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Removing the Term “Child Custody” from the Law
Just hearing the term “child custody” can cause divorcing parents to experience unease and anxiety. And when the anxiety builds, conflict often begins to rise. Due to the negative connotations associated with the term “child custody”, Arizona eliminated it from the domestic relations statutes in 2013. Additionally, the term “physical custody” was replaced with “parenting time,” and the term “legal custody” was replaced with “legal decisions-making authority”.
Shift in Arizona Law
In 2018, the Arizona Court of Appeals dramatically shifted how the family courts resolve legal decision-making authority when parents disagree on a major issue, when deciding Nicaise v. Sundaram. It is important for all divorcing, divorced or separated parents to be aware of this shift.
Defining Legal Decision-Making
A parent’s ability to make major decisions regarding their child’s care and upbringing is known as legal decision-making authority. There are three major aspects to legal decision-making authority:
- medical care,
- education, and
- religious training.
Routine and daily decisions – such as a child’s bedtime or what they eat for dinner – are not considered major decisions for legal decision-making authority purposes and each parent may make routine decisions during their own parenting time.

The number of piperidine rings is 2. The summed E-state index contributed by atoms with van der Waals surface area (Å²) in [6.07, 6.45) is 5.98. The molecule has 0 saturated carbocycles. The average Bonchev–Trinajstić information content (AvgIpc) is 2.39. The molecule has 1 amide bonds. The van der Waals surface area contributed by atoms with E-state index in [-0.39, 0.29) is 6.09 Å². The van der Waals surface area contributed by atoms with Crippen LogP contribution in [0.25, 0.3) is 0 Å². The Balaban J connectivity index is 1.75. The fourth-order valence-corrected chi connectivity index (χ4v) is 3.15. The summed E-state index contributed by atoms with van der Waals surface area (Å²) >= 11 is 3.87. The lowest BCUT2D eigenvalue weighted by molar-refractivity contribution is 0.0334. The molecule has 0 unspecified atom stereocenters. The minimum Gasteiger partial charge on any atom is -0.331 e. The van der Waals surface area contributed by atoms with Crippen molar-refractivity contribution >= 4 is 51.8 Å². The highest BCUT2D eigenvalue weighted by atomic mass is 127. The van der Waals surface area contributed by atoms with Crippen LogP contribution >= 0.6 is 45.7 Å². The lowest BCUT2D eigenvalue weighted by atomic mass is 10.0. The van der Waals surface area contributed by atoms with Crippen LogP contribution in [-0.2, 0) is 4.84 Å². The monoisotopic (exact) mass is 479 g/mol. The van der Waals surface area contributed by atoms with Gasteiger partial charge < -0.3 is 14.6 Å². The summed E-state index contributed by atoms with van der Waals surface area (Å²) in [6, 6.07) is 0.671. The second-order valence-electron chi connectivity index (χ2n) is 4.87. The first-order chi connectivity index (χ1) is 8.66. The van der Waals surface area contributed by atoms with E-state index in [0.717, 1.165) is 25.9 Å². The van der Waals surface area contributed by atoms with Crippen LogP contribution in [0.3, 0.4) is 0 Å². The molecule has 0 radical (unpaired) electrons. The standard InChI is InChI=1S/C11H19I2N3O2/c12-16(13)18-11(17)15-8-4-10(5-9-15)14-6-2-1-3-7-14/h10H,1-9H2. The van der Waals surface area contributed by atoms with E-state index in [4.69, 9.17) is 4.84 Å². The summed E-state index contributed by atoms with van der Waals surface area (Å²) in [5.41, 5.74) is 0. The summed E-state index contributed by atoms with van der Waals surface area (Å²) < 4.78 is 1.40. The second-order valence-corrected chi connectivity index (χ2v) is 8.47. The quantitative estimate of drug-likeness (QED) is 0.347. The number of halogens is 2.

Major decisions regarding a child’s health care can include items such as whether or not the child: receives ongoing medical care, takes prescribed medications, or undergoes surgery. Educational matters can include: details of a child’s individualized education plan (IEP), whether or not the child will receive educational therapy or where the child will attend school. Religious decisions may include whether or not there is a baptism, a confirmation ceremony, or a bar mitzvah.
There are three types of legal decision-making authority:
Joint Legal Decision Making Authority:
Meaning parents have equal authority to make decisions;
Sole Legal Decision Making Authority:
Meaning one parent has superior rights to make decisions; and
Final Say Legal Decision Making Authority (Joint with one Parent Having Final Say):
Meaning parents must act in good faith and confer with one another regarding decisions before the parent with final say makes the ultimate decision.
It is important to note that Sole, Joint, or Final Say legal decision-making authority may vary for each topic.
Divorced parents have a child with special needs. One parent is intimately familiar with the child’s IEP and has Sole authority over educational matters. The parents share Joint authority for religious matters, and Final Say authority for medical matters. The Final Say authority means the parents will confer, but the designated parent will make the ultimate decision regarding medical matters.